The Orange County Youth Symphony Orchestra takes a journey to joy
In art, as in life, there’s nothing like a first time.
For some 90 musicians of the Orange County Youth Symphony Orchestra, performing Beethoven’s monumental Ninth Symphony before a sold-out house at the Renée and Henry Segerstrom Concert Hall last May was a first to beat all firsts.
The orchestra, now in its 45th season, is the subject of a new documentary that will air on PBS SoCal. It follows the young musicians’ year-long preparation of the Ninth, a supreme challenge even for professional orchestras.
With the Chapman Orchestra and choirs from UC Irvine and Chapman University joining the OCYSO, the Segerstrom stage brimmed with 300 musicians representing the most ambitious and important public performance in the youth orchestra’s history.
The idea of teenagers – the OCYSO is open to young musicians from eighth grade to the first year of college – attempting Beethoven’s Ninth may seem quixotic, especially given the academic pressures and social media distractions they face these days.
Moreover, at well over an hour, Beethoven’s score not only requires a large orchestra and choir, but four soloists as well. No wonderDaniel Wachs, the orchestra’s music director, paused when Dean Corey, outgoing president of the Philharmonic Society of Orange County, suggested the OCYSO perform Beethoven’s Ninth as the culmination of the society’s “Beethoven: The Late Great” series.
“This is the Mount Everest of symphonic works,” said Wachs, who is also the director of orchestral studies at the conservatory of music at Chapman University. “I’ve heard professional orchestras who had trouble getting through it. At the same time, I had faith we could meet the challenge.”
Wachs said he was inspired by Corey’s selfless idea. “To end his 21-year tenure as the society”s president, Dean could have booked the Vienna Philharmonic,” Wachs said. “But he wanted the OCYSO. He said, ‘This is about the future of music. It’s in the hands of these kids.’”
Directed and produced by Evan Rosenberg, the documentary “Journey to Joy” portrays the orchestra’s work in bringing Beethoven’s daunting symphony up to concert level. At just under an hour, the film packs a lot in, including the orchestra’s audition and rehearsal process. The last half is devoted to the Ninth’s world famous, inspiring and incredibly complex “Ode to Joy” finale as performed at Segerstrom Hall last season.
“It’s so unique having young people tackle this icon of Western music,” Rosenberg said. “Initially, the kids didn’t feel the weight of it, but one of the surprises of doing this documentary was the level of understanding and feeling they eventually had for the music. It was beautiful seeing the build-up and all that feeling transformed into such an electric performance.”
Perhaps surprisingly, the students were not intimidated while performing under the glare of Rosenberg’s camera lens, though initially it added another level of pressure.
William Tsai, a cellist and high school senior, said he was “never super-confident” as a player. “As sitting principal, I was forced to break out of my shell and take the lead motivating my section,” Tsai said. “I felt self-conscious sitting in the front row while they were filming, but realized the camera shouldn’t change how we play, so I got over it.”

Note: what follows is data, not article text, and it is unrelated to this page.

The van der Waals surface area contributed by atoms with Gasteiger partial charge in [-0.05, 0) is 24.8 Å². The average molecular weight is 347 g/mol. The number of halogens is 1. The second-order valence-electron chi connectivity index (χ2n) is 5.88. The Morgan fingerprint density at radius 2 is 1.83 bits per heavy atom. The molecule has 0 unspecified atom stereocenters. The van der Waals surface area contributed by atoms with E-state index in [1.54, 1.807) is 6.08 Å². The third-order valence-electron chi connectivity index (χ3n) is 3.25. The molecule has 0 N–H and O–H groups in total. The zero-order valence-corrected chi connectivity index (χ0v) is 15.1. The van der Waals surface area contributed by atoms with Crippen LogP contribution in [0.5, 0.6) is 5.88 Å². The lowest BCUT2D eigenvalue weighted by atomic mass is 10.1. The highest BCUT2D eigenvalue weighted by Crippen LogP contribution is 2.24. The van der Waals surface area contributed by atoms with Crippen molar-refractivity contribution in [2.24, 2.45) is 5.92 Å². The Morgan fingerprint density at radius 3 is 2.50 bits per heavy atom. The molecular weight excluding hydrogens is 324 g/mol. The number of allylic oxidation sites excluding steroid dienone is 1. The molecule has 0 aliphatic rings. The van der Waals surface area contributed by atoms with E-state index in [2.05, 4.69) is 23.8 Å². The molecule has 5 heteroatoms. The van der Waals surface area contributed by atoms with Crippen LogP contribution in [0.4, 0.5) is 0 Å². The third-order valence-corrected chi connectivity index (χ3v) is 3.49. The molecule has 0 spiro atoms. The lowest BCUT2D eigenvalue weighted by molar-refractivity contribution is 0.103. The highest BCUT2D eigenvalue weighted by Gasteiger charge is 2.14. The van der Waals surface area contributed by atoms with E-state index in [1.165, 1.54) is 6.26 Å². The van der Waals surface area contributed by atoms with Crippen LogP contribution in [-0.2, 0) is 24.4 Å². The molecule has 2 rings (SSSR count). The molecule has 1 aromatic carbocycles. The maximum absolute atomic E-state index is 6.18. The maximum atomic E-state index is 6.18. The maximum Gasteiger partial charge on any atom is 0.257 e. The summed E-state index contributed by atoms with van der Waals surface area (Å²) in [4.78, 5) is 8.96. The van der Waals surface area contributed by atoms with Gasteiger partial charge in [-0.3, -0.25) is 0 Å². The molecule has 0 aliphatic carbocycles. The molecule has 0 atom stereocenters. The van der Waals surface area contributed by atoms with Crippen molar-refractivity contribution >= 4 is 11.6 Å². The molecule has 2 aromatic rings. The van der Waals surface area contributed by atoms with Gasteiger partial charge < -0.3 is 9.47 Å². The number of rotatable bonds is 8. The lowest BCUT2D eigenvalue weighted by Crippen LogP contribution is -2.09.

For Spencer Mangan, 16, who this season became co-concertmaster of the orchestra, practicing and performing before cameras was a minor issue. “The biggest challenge was working as a team to produce a coherent sound within the violin section itself and the entire orchestra,” Mangan said. “Figuring out how the music fits together, making it come alive – feeling the music together – that was pretty difficult.”
While not discounting the impact of being filmed, Deanna Pyeon, 18, principal flutist of the orchestra, said something more important was at stake. “We were more driven to impress Maestro Wachs and make him proud,” Pyeon said.
As the concert draws near and tension grows, some of the students begin joking in the documentary about a possible “maestro meltdown.” Luckily, no meltdown occurs.
But Wachs said he lost 18 pounds over the course of preparing the orchestra’s grand season finale, which also included the West Coast premiere of Mark Anthony Turnage’s “Frieze,” music inspired by Gustav Klimt’s famous Beethoven Frieze on display in Vienna. “It’s the greatest diet plan,” Wachs joked, “doing Beethoven’s Ninth with teenage musicians.”
Wachs may need to get his pants taken in again sooner than he thinks. For one thing, the orchestra’s Beethoven experience, and Rosenberg’s documentary of the event, may boost the orchestra’s profile outside Orange County. For another, an upcoming OCYSO concert is almost as ambitious, and certainly as demanding, as its Beethoven project.
In January 2016, the ensemble, joined by the Young Musicians Foundation Debut Orchestra, will present the U.S. premiere of Turnage’s “Passchendaele” at the Walt Disney Concert Hall. The work, an OCYSO co-commission, commemorates one of the bloodiest battles of the First World War.
The Disney Hall program also includes Charles Ives’ “The Unanswered Question” and Carl Nielsen’s primal four-movement Symphony No. 4, “The Inextinguishable,” composed during the Great War.
Like Beethoven’s Ninth, Nielsen’s score is ultimately an uplifting journey, a celebration of the human spirit’s will to come through.
And who better to convey such a life-affirming sentiment than young musicians?